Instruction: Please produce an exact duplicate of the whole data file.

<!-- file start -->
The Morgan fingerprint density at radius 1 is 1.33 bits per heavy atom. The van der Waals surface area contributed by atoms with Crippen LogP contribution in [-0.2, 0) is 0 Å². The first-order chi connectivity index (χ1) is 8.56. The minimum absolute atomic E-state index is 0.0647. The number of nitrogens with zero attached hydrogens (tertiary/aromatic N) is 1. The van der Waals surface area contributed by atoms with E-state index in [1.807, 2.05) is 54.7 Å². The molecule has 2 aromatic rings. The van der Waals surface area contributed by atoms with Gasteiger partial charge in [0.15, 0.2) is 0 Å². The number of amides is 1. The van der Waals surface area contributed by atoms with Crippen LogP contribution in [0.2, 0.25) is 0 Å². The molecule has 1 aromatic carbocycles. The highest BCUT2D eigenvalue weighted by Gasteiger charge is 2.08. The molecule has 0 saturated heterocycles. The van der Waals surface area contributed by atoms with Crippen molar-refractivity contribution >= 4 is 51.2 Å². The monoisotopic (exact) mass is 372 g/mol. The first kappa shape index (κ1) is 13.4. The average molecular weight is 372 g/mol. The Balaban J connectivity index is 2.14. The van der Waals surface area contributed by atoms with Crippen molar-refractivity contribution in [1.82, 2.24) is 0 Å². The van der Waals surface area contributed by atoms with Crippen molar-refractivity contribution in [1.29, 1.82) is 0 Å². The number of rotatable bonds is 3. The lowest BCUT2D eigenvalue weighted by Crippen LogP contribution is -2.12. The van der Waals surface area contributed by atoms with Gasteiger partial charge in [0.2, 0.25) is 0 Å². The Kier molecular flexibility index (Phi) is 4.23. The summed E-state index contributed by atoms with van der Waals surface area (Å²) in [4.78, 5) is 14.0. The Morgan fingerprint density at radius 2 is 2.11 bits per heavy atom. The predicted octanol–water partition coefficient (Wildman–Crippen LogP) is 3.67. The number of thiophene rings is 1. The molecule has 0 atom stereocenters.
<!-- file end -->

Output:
The Morgan fingerprint density at radius 1 is 1.33 bits per heavy atom. The van der Waals surface area contributed by atoms with Crippen LogP contribution in [-0.2, 0) is 0 Å². The first-order chi connectivity index (χ1) is 8.56. The minimum absolute atomic E-state index is 0.0647. The number of nitrogens with zero attached hydrogens (tertiary/aromatic N) is 1. The van der Waals surface area contributed by atoms with E-state index in [1.807, 2.05) is 54.7 Å². The molecule has 2 aromatic rings. The van der Waals surface area contributed by atoms with Gasteiger partial charge in [0.15, 0.2) is 0 Å². The number of amides is 1. The van der Waals surface area contributed by atoms with Crippen LogP contribution in [0.2, 0.25) is 0 Å². The molecule has 1 aromatic carbocycles. The highest BCUT2D eigenvalue weighted by Gasteiger charge is 2.08. The molecule has 0 saturated heterocycles. The van der Waals surface area contributed by atoms with Crippen molar-refractivity contribution >= 4 is 51.2 Å². The monoisotopic (exact) mass is 372 g/mol. The first kappa shape index (κ1) is 13.4. The average molecular weight is 372 g/mol. The Balaban J connectivity index is 2.14. The van der Waals surface area contributed by atoms with Crippen molar-refractivity contribution in [1.82, 2.24) is 0 Å². The van der Waals surface area contributed by atoms with Crippen molar-refractivity contribution in [1.29, 1.82) is 0 Å². The number of rotatable bonds is 3. The lowest BCUT2D eigenvalue weighted by Crippen LogP contribution is -2.12. The van der Waals surface area contributed by atoms with Gasteiger partial charge in [0.2, 0.25) is 0 Å². The Kier molecular flexibility index (Phi) is 4.23. The summed E-state index contributed by atoms with van der Waals surface area (Å²) in [4.78, 5) is 14.0. The Morgan fingerprint density at radius 2 is 2.11 bits per heavy atom. The predicted octanol–water partition coefficient (Wildman–Crippen LogP) is 3.67. The number of thiophene rings is 1. The molecule has 0 atom stereocenters.